O’Meara goes in at the double 
on Knavesmire

Jockey Daniel Tudhope celebrates his 100th winner and David O'Meara celebrates being the most successful trainer at York Racecourse this season.
Jockey Daniel Tudhope celebrates his 100th winner and David O'Meara celebrates being the most successful trainer at York Racecourse this season.
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DAVID O’MEARA capped a memorable year by winning the race to become York’s leading trainer for a second successive season following a thrilling finale to an unforgettable 2014 campaign on Knavesmire.

He only repelled the late charge of his great rival Richard Fahey when Open Eagle sprinted clear to land the Coldstream Guards Association Cup, York’s 115th and final race of the year.

It was also a landmark success for O’Meara’s stable jockey Danny Tudhope, who was recording his 100th winner of a campaign which has already yielded two breakthrough Group One successes thanks to Betfred Sprint Cup victor G Force and Prix de l’Abbaye conqueror Move In Time.

Though Nawton-based O’Meara is one of the more thoughtful and phlegmatic additions to the training ranks, the celebrations in the winner’s enclosure as the sun set on the York campaign was emblematic of what the Charles Clinkard-sponsored award and trophy means to him – and his team.

In a rare show of emotion, O’Meara did admit to this being “a nerve-wracking day” after his slender lead was cut to one when outsider Imshivilla won the opener for Fahey thanks to a fine and enterprising ride by young Malton-born apprentice Jack Garritty, a name to follow.

O’Meara runners were then on the wrong end of two photo-finishes – Fattsota was collared on the line by Godolphin’s Sudden Wonder in the second race before Highland Acclaim narrowly lost out to the Connor Beasley-inspired top weight Spinatrix in the feature Coral Sprint Trophy as Darlington trainer Micahel Dods landed the £75,000 contest for a second year in succession.

Tudhope, The Yorkshire Post’s guest racing columnist, then took matters into his own hands by winning the long-distance sixth race on the well-backed Kashmiri Sunset for Ed de Giles, thus denting the hopes of the Fahey team, before Open Eagle brought up O’Meara’s 10th winner of the year at York.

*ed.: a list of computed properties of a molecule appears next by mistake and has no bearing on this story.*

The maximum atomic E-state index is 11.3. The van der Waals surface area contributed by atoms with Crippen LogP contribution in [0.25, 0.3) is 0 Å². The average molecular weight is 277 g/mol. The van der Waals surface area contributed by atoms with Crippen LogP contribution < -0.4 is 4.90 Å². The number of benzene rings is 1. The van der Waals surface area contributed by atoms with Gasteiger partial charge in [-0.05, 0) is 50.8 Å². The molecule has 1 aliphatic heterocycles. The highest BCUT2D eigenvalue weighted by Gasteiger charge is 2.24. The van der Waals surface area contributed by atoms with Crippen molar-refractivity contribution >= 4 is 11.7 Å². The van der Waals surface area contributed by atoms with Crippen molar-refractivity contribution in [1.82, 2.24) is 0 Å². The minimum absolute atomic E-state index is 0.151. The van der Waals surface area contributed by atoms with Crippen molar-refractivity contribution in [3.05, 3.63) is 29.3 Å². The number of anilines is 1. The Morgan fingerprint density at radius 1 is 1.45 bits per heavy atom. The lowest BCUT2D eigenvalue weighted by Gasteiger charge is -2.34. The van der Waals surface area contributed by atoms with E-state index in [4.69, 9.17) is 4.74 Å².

The only disappointment is that Tudhope’s double denied him the prestige of the leading jockey award. Tied on nine winners with the absent Ryan Moore, the award went to the three-times champion jockey by virtue of his superior number of second-place finishes.

“It was nerve-wracking. You can’t control what everyone else is doing,” said O’Meara, who cited the aforementioned G Force and progressive Custom Cut as his most satisfying York winners.

“It’s great to be leading trainer here, the press built it up and it is a special place. It gets harder every year to have winners here so it’s even more special doing it twice. Danny has just missed out being leading rider here by one, but he’s had a breakthrough year with two Group Ones. He is proving himself not just to be one of the best riders in the North, but in the country. He’s already there.

“Open Eagle must have it soft and ran well in the November Handicap at Doncaster last year so that is where he’ll probably go again.”

As for York, a crowd of 20,312 racegoers – up nine per cent last year – took the total attendance at 17 days of racing to 336,042 spectators. Only Cheltenham, the home of jump racing, can compete with this level of popularity.

The overall figure was marginally up on last year and the racecourse executive is already pressing ahead with the next phase of improvements that will see a new weighing room and spectator terrace completed in time for the start of the 2015 season next May.

“We are proud to be part of a Yorkshire racing community which goes from strength to strength and the success of Yorkshire handlers, both here at York and further afield, is a tremendous reflection of the health of racing in the county,” said chief executive William Derby.

Aidan O’Brien’s Australia, the dual Derby winner who lit up York when landing the Juddmonte International, has been retired to Coolmore Stud because of a hoof injury.

However, Criquette Head-Maarek’s Treve, the brilliant two-time winner of the Prix de l’Arc de Triomphe, will now attempt to win Europe’s blue riband race for an unprecedented third time.

It follows a sudden change of heart by owners Al Shaqab Racing after initially saying that the fabulous filly had been retired in the aftermath of last Sunday’s slightly surprising success at Longchamp.